Term Limits Special Report
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... And Across the Nation

By George F. Will
Thursday, June 24, 1993; Page A19


Speaker Tom Foley (D-Wash.), who was elected to Congress when an Oldsmobile cost $3,495, in 1964, is suing the people of his state for their impertinence last November when they voted to impose term limits on the state's U.S. senators and representatives. His maneuver is a suitable place to start an update on the up-and-coming term limits movement.

In all 14 states where the political class could not prevent people from voting on term limits in November, limits passed, getting more votes in the 14 states than Ross Perot got in 50 states. But Foley contends that state-imposed limits are unconstitutional because they add a fourth qualification for office to the three (age, citizenship, residency) the Constitution stipulates.

His opponents say state-imposed limits are an exercise of the states' constitutional authority to set "the times, place and manner" of elections and are similar to measures the Supreme Court has upheld as constitutional attempts by states to enhance the openness of electoral processes. Former attorney general Griffin Bell, who rightly says "term limitation is the most important constitutional issue the Supreme Court will decide in the remainder of this century," will be lead counsel for the Term Limits Legal Institute against Foley.

Foley and the other Democratic caesars of the House will not even let a term-limiting constitutional amendment come to a floor vote. Members are terrified of voting on a measure that, if enacted, would end their careers, and also might be fatal to them if they killed it.

Term limits are favored by more than 70 percent of the public -- by large majorities of both parties and all regions, by both sexes, and by whites, blacks and Hispanics. But term-limiting constitutional amendments are suffocated in the House Judiciary Committee, chaired by Jack Brooks (D-Tex.), who was elected when Arthur Godfrey was a radio star and the Braves played baseball in Boston, in 1952.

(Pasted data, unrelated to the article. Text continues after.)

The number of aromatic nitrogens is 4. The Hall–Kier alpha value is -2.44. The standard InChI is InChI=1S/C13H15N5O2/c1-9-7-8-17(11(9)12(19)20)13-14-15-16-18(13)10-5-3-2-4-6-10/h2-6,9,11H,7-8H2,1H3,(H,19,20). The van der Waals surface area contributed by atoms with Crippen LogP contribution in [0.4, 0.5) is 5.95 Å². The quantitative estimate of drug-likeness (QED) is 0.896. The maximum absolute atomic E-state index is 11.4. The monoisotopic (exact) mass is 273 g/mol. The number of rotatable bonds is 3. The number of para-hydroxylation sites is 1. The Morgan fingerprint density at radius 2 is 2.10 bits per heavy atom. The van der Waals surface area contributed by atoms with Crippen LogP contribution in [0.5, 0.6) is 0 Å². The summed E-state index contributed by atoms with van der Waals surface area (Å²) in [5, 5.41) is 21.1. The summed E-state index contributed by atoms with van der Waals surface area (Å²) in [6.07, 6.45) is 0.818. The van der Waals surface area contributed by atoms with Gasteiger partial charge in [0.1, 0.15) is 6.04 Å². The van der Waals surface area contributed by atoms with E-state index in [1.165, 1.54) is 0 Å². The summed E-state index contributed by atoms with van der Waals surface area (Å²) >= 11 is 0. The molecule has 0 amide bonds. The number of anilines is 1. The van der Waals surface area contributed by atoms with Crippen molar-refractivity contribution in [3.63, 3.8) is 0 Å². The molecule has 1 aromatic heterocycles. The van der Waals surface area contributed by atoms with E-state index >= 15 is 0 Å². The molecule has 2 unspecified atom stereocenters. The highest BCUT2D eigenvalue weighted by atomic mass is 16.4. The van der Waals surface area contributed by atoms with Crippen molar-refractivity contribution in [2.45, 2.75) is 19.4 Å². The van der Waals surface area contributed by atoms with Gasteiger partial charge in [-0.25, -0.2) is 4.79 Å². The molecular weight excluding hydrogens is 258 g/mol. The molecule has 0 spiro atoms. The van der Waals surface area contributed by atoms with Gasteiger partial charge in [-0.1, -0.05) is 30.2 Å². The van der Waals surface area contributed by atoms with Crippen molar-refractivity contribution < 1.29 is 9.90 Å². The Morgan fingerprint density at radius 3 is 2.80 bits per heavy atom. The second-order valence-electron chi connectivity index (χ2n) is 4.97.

In the Senate, where it is harder to silence a minority, term limits are gaining. In a 1948 test they got one vote; in 1991 they got 30; this year, 39.

If the political class fought the nation's problems as tenaciously as it fights term limits, America would be paradise by next Tuesday. The Arkansas politicians trying to overturn what their voters did in November include Democratic Sen. Dale Bumpers, who is using the services of the Senate's counsel. That means Arkansans are suffering the indignity of seeing their decision contested by their (and our) tax dollars. Nothing new here. Before Florida voted for limits last November, a Democratic congressman used the House counsel in an attempt to knock term limits off the ballot. Today the political classes in Florida and Nebraska are trying to overturn the November results.

But they are up against the most broadly based and successful movement in the nation. To the question "Where most recently have term limits passed?" the answer is: "Wherever most recently people were permitted to vote on them." Last month Los Angeles voters imposed limits on the mayor and the city council. New York City's political class and bureaucratic allies are frantically struggling to block a referendum on term limits for the mayor, borough presidents, comptroller and city council. New Yorkers for term limits have gone to court seeking only the right to vote on the issue.

Already 15 states with 30 percent of all Senate seats and 36 percent of all House seats have imposed limits on their senators and representatives. New Jersey is on the way to becoming the 16th: On Monday the New Jersey Assembly voted 52 to 23 to impose limits on senators and congressmen. The senate president and the governor favor limits.

New Hampshire still might be 16th -- the governor and all four congressmen favor limits -- but the state Senate Judiciary Committee has voted, 3 to 2, for essentially nullifying amendments, including a particularly fatuous one that says there will be no term limits if Congress passes campaign finance "reform."

Speaking of which, the political class in Congress offers campaign "reform" as an alternative to term limits. But that class simply cannot control its lust for ever-more-secure incumbency. So last week the Senate passed a bill that says challengers (who must spend more than incumbents just to get to parity, given the myriad advantages of incumbency) must spend no more than incumbents spend -- the limits to be stipulated by incumbents, of course. And if challengers do spend more, then one-third of all the contributions to the challengers will be confiscated and given to their opponents.

This bill has been perpetrated partly as a ruse to defuse the term-limits movement. However, it demonstrates the marvelous efficiency of term limitations as an issue. All the writhing of the political class in response to term limitations -- attempts to block votes, attempts to overturn votes, corrupt "reforms" -- demonstrate the wisdom of the movement to purge politics of careerism.

© Copyright 1993 The Washington Post Company

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